Ukrainian forces found themselves encircled in August 24-30 during an advance on Donetsk via the town of Ilovaisk, apparently by regular Russian forces encroaching into Ukraine across the border. Since then, the Ukrainian forces have been pulling back from Donetsk, and the shelling of the city has died down, with streets visibly fuller on September 3 than during August, although there have also been reports of rocket fire hitting Donetsk airport.
The same process is observable in Luhansk region, with eyewitnesses questioned by bne describing whole columns of tanks and artillery moving northward from the city. As a result, shelling in the town has largely stopped. On the other hand, rebels, with Russian backing, have been seeking to push home their new advantage and are turning artillery fire against the town of Schastye, some 10 kilometres north of Luhansk, and home to a large concentration of Ukrainian forces. Some reports speak of Russian air strikes against Ukrainian positions around the town, but this could not be independently confirmed.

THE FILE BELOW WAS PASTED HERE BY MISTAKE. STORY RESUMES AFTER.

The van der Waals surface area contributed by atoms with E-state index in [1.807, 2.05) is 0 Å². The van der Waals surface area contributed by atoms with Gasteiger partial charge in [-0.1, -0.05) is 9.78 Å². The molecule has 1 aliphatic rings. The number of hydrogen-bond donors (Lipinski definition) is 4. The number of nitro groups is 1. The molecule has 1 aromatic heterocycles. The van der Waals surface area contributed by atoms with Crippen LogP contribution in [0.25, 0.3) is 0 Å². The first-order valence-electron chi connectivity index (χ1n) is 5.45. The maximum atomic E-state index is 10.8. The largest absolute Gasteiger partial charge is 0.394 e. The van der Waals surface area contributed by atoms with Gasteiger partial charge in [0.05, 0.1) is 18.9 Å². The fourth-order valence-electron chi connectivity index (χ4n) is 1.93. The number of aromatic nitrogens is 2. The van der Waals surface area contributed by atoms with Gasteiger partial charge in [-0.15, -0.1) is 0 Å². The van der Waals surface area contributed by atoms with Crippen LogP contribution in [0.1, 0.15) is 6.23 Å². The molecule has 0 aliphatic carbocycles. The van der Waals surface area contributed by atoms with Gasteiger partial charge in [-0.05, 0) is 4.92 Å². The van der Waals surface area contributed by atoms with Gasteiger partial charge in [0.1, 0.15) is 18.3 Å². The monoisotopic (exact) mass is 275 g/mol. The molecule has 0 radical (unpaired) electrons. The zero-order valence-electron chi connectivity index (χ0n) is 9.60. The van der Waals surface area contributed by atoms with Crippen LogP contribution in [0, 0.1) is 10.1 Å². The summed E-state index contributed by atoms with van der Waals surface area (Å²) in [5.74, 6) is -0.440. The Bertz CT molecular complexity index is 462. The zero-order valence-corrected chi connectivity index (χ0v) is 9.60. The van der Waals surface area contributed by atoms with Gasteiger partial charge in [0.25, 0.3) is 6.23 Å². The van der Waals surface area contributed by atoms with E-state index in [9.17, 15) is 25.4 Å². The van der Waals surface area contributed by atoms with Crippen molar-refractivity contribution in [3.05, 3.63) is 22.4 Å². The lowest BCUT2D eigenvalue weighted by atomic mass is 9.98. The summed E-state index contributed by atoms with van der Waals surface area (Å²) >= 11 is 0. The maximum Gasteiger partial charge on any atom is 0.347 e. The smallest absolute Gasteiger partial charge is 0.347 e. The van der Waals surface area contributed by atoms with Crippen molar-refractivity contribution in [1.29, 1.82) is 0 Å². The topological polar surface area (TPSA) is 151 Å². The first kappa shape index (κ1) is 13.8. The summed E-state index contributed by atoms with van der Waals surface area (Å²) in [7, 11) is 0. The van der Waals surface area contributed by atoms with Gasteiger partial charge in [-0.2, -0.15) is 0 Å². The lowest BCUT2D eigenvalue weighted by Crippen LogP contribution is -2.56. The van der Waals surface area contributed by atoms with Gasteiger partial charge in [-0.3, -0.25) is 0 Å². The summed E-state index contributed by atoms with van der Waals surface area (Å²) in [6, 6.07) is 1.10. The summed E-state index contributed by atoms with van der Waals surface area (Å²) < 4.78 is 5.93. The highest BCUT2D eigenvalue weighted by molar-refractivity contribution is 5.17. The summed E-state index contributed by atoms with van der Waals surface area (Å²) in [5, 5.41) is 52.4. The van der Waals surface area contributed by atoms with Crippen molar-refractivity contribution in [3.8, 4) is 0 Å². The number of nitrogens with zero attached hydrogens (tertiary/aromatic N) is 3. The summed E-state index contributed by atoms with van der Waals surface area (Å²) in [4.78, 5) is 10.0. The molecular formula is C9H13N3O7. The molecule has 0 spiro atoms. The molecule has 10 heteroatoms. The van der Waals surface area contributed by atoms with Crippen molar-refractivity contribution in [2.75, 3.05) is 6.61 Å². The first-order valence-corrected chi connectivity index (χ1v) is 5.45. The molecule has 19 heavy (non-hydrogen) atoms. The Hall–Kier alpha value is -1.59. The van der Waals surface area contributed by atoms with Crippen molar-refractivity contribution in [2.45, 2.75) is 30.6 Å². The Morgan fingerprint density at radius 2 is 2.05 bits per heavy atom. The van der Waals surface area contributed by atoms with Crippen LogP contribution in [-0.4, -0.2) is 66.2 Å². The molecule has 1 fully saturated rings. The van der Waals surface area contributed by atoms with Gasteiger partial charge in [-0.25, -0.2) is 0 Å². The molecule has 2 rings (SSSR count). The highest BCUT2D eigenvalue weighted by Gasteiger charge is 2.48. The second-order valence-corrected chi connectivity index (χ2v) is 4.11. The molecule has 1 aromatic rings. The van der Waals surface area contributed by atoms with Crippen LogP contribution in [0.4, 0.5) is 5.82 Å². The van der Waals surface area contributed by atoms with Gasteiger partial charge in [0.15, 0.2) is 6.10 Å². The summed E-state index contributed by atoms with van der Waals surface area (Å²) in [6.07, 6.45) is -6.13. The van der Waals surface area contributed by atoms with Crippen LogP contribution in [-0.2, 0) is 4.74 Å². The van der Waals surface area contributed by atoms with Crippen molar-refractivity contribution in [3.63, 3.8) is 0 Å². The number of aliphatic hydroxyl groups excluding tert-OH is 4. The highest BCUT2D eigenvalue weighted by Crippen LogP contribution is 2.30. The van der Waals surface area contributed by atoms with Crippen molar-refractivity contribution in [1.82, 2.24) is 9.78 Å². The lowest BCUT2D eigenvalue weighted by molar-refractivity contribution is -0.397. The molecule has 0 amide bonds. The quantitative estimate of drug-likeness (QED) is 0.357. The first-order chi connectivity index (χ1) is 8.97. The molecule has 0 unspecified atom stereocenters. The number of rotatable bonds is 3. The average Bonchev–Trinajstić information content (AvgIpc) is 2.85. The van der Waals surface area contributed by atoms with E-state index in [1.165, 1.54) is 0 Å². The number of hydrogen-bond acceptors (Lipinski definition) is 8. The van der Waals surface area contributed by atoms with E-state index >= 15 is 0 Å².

In the Ukrainian-held town of Volnavakha, halfway between Donetsk and the coastal city of Mariupol, there was relief at the news of the ceasefire. Volnovakha, close to the front line, was only on September 2 readying for an attack by the advancing Russian-backed rebels, with the town’s one supermarket suddenly closing, Ukrainian sappers apparently mining bridges leading into town across the Donetsk-Mariuopol highway, and Ukrainian artillery and tanks appearing in the surrounding countryside. “Thank God,” said a local police officer, hearing of the ceasefire reports. “It is only a half hour’s drive from Starobeshovo [scene of some of the fiercest fighting] to here. But does anyone really control the hotheads who race around in jeeps?” he queried, referring to irregular forces on both sides.
“We’re compeletly in favour [of a ceasefire],” said a member of special police unit Berkut manning an armoured personnel carrier flying the Ukrainian flag in Volnakhava. Asked whether the ceasefire might imply defeat for Ukraine in the war he replied “only time will tell.”